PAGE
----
Because BLOOM focuses on black male youth in the concentrated region of South L.A., rather than that of the nation as a whole, the program is more efficient, added Williams. “South Los Angeles is already a large enough area and there are many challenges associated with it … When you look at a smaller area, you can take specific strategies to solve problems and cater to the needs of that area. It’s a more feasible model.”
To measure the success of the program, BLOOM’s advisory committee corresponds with students in the program as well as their mentors to check on the students’ progress.
So far, evaluation reports show the program has had success. Seventy-two percent of students in the program attend school regularly—a 17 percent jump from last year. Eighty-nine percent have not been suspended from school since participating in the program, which corresponds with the 90 percent of students who have not violated their probation.
Scorza said the model has proven to be effective for students like Thompkins. “The boys and men of color living in South L.A. and involved in probation have a number of issues and concerns that are often not appreciated and recognized when we are establishing policies that punish this behavior,” Scorza said. “In the meantime, [BLOOM] allows us to address those challenges with a context of the educational work that we do.”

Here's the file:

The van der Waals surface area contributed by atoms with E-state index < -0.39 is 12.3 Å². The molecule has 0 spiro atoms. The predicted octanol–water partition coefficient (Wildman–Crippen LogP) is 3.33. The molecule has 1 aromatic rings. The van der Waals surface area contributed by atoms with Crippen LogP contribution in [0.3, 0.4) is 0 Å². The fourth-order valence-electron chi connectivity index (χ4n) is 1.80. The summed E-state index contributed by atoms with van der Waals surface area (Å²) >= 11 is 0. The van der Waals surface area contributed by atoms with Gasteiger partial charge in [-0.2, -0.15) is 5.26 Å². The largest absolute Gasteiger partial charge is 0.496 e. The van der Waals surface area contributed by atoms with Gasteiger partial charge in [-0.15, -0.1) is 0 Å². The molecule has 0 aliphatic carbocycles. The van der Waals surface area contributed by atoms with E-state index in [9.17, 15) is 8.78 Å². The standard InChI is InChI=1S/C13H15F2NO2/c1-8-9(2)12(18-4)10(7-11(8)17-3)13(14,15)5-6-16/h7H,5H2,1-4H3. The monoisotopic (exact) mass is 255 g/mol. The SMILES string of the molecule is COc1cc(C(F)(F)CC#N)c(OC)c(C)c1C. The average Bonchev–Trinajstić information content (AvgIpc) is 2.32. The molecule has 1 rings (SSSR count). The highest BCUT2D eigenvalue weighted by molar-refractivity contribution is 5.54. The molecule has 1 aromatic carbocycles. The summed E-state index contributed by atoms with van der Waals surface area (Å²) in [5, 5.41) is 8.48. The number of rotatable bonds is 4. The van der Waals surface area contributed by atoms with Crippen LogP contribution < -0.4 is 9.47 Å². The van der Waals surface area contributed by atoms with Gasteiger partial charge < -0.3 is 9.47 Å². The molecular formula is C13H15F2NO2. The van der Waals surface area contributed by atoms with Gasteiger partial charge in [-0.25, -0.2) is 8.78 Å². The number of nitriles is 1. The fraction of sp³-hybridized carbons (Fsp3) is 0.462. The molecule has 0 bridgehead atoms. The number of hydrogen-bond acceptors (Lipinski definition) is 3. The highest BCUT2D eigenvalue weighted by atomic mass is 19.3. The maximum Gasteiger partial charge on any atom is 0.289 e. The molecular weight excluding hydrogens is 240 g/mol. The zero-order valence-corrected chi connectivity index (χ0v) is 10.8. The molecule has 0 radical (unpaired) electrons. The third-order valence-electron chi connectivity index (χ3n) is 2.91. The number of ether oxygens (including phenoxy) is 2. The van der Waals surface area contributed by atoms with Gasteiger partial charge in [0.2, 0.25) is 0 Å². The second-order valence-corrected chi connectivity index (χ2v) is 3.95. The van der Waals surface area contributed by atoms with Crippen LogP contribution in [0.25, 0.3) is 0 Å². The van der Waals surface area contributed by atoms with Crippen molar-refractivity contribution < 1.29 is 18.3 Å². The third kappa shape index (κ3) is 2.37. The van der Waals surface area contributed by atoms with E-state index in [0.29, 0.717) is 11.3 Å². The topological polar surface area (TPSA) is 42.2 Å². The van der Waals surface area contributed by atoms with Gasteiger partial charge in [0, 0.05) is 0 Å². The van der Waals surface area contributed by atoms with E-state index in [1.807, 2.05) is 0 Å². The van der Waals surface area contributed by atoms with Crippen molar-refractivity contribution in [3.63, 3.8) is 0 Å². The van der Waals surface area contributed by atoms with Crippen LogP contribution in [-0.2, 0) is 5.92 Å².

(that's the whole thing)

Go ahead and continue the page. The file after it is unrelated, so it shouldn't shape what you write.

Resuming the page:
With Thompkins especially, Scorza said he had witnessed a change in behavior over his four months with the program. “Beron is phenomenal and we are really proud of him,” she said. “He’s grown more and more interested in his own future and in becoming a leader in the community.”
Thompkins said the institute helped him see how he could make the best of his circumstances as a black male youth in an impoverished neighborhood. “They teach us what we need to know so we can take over and spread the word,” he said. “I understand more about my community and how to help improve it.”
In this way, Thompkins said the program empowered him to take control of his future. “We are learning how to do things other than play basketball and play music or something like other programs. Instead, we’re taught that we can do anything we want to do and our voices matter.”
A high school senior in his independent study program, Thompkins is starting to consider college. “I would like to go to college and do some type of engineering, possibly music engineering,” he said. “I know that I can.”